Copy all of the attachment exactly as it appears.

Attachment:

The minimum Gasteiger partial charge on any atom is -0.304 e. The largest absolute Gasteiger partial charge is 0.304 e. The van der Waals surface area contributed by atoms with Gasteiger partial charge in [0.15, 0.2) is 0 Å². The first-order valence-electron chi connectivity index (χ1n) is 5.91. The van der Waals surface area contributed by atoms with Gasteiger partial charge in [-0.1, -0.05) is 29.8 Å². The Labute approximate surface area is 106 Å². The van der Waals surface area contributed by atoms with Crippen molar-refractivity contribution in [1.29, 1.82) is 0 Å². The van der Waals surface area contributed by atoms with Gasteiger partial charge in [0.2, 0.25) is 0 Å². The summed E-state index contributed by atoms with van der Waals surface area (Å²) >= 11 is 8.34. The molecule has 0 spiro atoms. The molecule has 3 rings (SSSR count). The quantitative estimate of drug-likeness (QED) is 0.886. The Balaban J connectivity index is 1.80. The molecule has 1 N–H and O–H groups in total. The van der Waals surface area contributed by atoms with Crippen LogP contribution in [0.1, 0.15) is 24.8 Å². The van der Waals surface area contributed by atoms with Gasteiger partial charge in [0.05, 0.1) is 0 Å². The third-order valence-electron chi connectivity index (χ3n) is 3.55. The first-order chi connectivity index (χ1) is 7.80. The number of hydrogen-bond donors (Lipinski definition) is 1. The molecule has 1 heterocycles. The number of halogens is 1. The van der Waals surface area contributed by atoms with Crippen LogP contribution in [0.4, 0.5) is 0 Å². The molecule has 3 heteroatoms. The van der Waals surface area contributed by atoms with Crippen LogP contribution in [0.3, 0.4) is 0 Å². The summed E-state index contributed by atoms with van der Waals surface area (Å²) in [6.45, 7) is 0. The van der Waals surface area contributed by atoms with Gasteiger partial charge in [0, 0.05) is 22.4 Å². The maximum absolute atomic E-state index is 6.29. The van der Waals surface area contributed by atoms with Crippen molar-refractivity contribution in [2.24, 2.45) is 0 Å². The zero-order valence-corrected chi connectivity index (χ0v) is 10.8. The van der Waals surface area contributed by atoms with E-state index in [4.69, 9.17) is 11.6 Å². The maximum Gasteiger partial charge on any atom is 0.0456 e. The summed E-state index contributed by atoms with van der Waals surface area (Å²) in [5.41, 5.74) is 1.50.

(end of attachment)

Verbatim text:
The minimum Gasteiger partial charge on any atom is -0.304 e. The largest absolute Gasteiger partial charge is 0.304 e. The van der Waals surface area contributed by atoms with Gasteiger partial charge in [0.15, 0.2) is 0 Å². The first-order valence-electron chi connectivity index (χ1n) is 5.91. The van der Waals surface area contributed by atoms with Gasteiger partial charge in [-0.1, -0.05) is 29.8 Å². The Labute approximate surface area is 106 Å². The van der Waals surface area contributed by atoms with Crippen molar-refractivity contribution in [1.29, 1.82) is 0 Å². The van der Waals surface area contributed by atoms with Gasteiger partial charge in [0.2, 0.25) is 0 Å². The summed E-state index contributed by atoms with van der Waals surface area (Å²) >= 11 is 8.34. The molecule has 0 spiro atoms. The molecule has 3 rings (SSSR count). The quantitative estimate of drug-likeness (QED) is 0.886. The Balaban J connectivity index is 1.80. The molecule has 1 N–H and O–H groups in total. The van der Waals surface area contributed by atoms with Crippen LogP contribution in [0.1, 0.15) is 24.8 Å². The van der Waals surface area contributed by atoms with Gasteiger partial charge in [0.05, 0.1) is 0 Å². The third-order valence-electron chi connectivity index (χ3n) is 3.55. The first-order chi connectivity index (χ1) is 7.80. The number of hydrogen-bond donors (Lipinski definition) is 1. The molecule has 1 heterocycles. The number of halogens is 1. The van der Waals surface area contributed by atoms with Crippen LogP contribution in [0.4, 0.5) is 0 Å². The molecule has 3 heteroatoms. The van der Waals surface area contributed by atoms with Crippen LogP contribution in [0.3, 0.4) is 0 Å². The summed E-state index contributed by atoms with van der Waals surface area (Å²) in [6.45, 7) is 0. The van der Waals surface area contributed by atoms with Gasteiger partial charge in [0, 0.05) is 22.4 Å². The maximum absolute atomic E-state index is 6.29. The van der Waals surface area contributed by atoms with Crippen molar-refractivity contribution in [2.24, 2.45) is 0 Å². The zero-order valence-corrected chi connectivity index (χ0v) is 10.8. The van der Waals surface area contributed by atoms with E-state index in [4.69, 9.17) is 11.6 Å². The maximum Gasteiger partial charge on any atom is 0.0456 e. The summed E-state index contributed by atoms with van der Waals surface area (Å²) in [5.41, 5.74) is 1.50.